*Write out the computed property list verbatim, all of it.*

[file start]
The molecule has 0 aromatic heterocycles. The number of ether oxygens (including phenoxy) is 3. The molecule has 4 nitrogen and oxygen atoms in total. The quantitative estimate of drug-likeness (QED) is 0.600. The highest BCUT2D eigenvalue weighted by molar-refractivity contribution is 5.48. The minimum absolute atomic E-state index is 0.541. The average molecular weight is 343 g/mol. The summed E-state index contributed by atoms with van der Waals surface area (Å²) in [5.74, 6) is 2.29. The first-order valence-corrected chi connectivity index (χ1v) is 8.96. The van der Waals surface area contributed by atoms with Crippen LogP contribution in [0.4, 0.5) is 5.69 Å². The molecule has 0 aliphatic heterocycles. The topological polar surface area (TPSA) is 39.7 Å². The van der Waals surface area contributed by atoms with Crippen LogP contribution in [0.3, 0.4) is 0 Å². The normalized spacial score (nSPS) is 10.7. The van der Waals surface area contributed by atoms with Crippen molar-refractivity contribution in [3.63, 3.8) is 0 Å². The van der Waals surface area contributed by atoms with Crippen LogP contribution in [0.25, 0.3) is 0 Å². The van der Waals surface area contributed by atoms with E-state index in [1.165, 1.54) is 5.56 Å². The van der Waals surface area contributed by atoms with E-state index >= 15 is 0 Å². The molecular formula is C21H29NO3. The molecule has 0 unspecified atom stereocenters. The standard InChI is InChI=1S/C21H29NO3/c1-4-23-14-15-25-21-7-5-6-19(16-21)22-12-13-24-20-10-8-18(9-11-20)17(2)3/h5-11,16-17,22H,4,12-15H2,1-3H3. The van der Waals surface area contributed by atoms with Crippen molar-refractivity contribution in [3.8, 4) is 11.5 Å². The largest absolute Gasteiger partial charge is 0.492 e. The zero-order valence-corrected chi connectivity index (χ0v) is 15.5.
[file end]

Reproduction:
The molecule has 0 aromatic heterocycles. The number of ether oxygens (including phenoxy) is 3. The molecule has 4 nitrogen and oxygen atoms in total. The quantitative estimate of drug-likeness (QED) is 0.600. The highest BCUT2D eigenvalue weighted by molar-refractivity contribution is 5.48. The minimum absolute atomic E-state index is 0.541. The average molecular weight is 343 g/mol. The summed E-state index contributed by atoms with van der Waals surface area (Å²) in [5.74, 6) is 2.29. The first-order valence-corrected chi connectivity index (χ1v) is 8.96. The van der Waals surface area contributed by atoms with Crippen LogP contribution in [0.4, 0.5) is 5.69 Å². The molecule has 0 aliphatic heterocycles. The topological polar surface area (TPSA) is 39.7 Å². The van der Waals surface area contributed by atoms with Crippen LogP contribution in [0.3, 0.4) is 0 Å². The normalized spacial score (nSPS) is 10.7. The van der Waals surface area contributed by atoms with Crippen molar-refractivity contribution in [3.63, 3.8) is 0 Å². The van der Waals surface area contributed by atoms with Crippen LogP contribution in [0.25, 0.3) is 0 Å². The van der Waals surface area contributed by atoms with E-state index in [1.165, 1.54) is 5.56 Å². The van der Waals surface area contributed by atoms with E-state index >= 15 is 0 Å². The molecular formula is C21H29NO3. The molecule has 0 unspecified atom stereocenters. The standard InChI is InChI=1S/C21H29NO3/c1-4-23-14-15-25-21-7-5-6-19(16-21)22-12-13-24-20-10-8-18(9-11-20)17(2)3/h5-11,16-17,22H,4,12-15H2,1-3H3. The van der Waals surface area contributed by atoms with Crippen molar-refractivity contribution in [3.8, 4) is 11.5 Å². The largest absolute Gasteiger partial charge is 0.492 e. The zero-order valence-corrected chi connectivity index (χ0v) is 15.5.